By the middle of the afternoon, when it was time for work practice, the snow emergency had been declared and it was time to both dig out the cars and dig out a place to move them on the other designated side of the street. There was something like two feet of snow on the ground, drifts were more than four feet high.
Minneapolis is well-organized when it comes to snow-plowing. There was a plan, the only printed material evident to students at the sesshin was the snow plowing plan. On one day you parked on one side of the street so they could plow the other side. The next day, the instructions were reversed. This was impressive. It worked well.
A team was organized to do the shoveling. The work leader asked me if I had my boots. I don't have snow boots. I have never owned a pair. I am from Texas, I am not sure you can even buy snow boots in Texas. I now live in New York City, but honestly I would only use snow boots a few days of the year there, so I don't have any. I told the work leader I would be happy to shovel anyway, I wanted to, but he said "I'll think about it," which I knew meant no.
Instead I was no part of the snow shoveling team beyond my first foray out early that morning. I missed out on all the rest of the shoveling, working instead inside on cleaning the zendo. That was fine, I like cleaning the zendo, and I realized my desire to shovel snow was more about an opportunity to gain something for myself rather than practice, so I returned to what there was to do and cleaned the zendo.
What occurred to me in the midst of all this was that we were sort of snowed-in. We were actually in a rather urban setting, if someone wanted to leave they physically could, but it would be more difficult than on a sunny spring day. For example, one couldn't really just pack bags and walk away unless one had prepared, as in having the gear, for being out walking during a blizzard. I wondered if anyone felt trapped by the snow. I imagined that if we had been in a more rural setting we certainly would have been snow-bound.
I realized that earlier in my practice, in my life, I would have constructed some notion that this was the work of God, or Buddha maybe, in order to "force" people to stay at sesshin, particularly those who just showed up for the last three days. I wondered if any of them had constructed such a notion for themselves. There was no way for me to find out. This was silent practice, we only spoke to each other when logistically necessary.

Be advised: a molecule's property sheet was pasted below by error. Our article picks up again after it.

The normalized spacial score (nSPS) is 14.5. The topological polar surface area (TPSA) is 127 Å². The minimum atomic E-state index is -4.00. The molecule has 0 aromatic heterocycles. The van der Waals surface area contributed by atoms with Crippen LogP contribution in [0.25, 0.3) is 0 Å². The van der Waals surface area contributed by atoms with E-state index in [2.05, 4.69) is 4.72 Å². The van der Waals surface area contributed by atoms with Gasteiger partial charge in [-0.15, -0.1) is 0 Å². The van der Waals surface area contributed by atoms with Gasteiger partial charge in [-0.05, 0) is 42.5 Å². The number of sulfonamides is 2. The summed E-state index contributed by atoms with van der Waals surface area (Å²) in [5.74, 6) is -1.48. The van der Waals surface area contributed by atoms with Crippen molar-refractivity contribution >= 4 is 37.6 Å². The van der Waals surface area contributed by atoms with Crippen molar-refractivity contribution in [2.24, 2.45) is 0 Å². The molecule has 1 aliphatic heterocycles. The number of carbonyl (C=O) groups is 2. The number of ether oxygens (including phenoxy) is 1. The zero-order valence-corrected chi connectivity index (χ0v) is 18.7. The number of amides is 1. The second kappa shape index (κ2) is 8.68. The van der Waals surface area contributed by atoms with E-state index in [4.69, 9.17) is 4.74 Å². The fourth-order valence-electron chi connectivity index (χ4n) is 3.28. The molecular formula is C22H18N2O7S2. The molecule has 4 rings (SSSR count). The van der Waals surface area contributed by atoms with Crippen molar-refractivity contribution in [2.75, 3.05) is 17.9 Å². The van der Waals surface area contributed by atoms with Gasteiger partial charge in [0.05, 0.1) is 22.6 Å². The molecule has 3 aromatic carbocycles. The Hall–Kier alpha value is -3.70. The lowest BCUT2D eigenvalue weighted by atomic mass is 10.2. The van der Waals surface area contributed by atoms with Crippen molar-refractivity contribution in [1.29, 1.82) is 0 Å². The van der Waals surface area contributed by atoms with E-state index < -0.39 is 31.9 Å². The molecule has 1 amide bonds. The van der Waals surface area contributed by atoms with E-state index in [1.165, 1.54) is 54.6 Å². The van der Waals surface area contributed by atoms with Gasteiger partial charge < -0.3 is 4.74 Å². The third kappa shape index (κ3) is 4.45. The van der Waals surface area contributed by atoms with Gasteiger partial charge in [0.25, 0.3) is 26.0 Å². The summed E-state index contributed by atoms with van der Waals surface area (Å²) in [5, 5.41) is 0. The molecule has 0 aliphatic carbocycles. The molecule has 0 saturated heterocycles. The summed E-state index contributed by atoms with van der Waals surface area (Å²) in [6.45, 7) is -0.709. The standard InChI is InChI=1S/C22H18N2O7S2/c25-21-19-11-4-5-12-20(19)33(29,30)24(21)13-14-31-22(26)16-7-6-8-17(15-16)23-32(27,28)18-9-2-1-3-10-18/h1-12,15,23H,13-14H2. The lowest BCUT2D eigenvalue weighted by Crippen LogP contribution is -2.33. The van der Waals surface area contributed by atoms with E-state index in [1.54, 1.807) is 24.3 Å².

I was happy now that I harbored no such delusions, but it was sort of fun to think about, and it was neat the way it worked out--the three-day participants showed up and the blizzard showed up right behind them. It certainly had the appearance of some grand plan, and I actually no more knew that there wasn't a plan than I knew that there was one. I just didn't believe there was.
On subsequent days there was still shoveling to do even though the skies cleared to a brilliant blue. Now it was time to prepare the zendo grounds for this snow being around until the spring thaw. Paths had to be cleared, drifts obscuring windows had to be moved, and the life-long Minnesotans who made up the bulk of the sesshin participants quietly went about the work. They know what to do after the first major snowfall every year. This quiet activity was also beautiful to witness.
The snow was shoveled as carefully and as beautifully as any ritual performed during sesshin. I realized I was privileged to witness something special, something I had never known or seen as a Texan or even a New York City resident. These people knew snow. They knew what to do, they knew how it should be done. Snow manifested in this moment and the students cared for it as one cares for their next breath while sitting zazen. I was very moved.
The snow did sort of stop the world for a while, just as I had stopped my life, in order to be here now. There was less traffic outside, less activity on the streets, things seem a little quieter everywhere. I found out later that there had only been four snow storms in recorded weather history in Minneapolis that were worse than this one. This was a doozy. This was a Great Snow.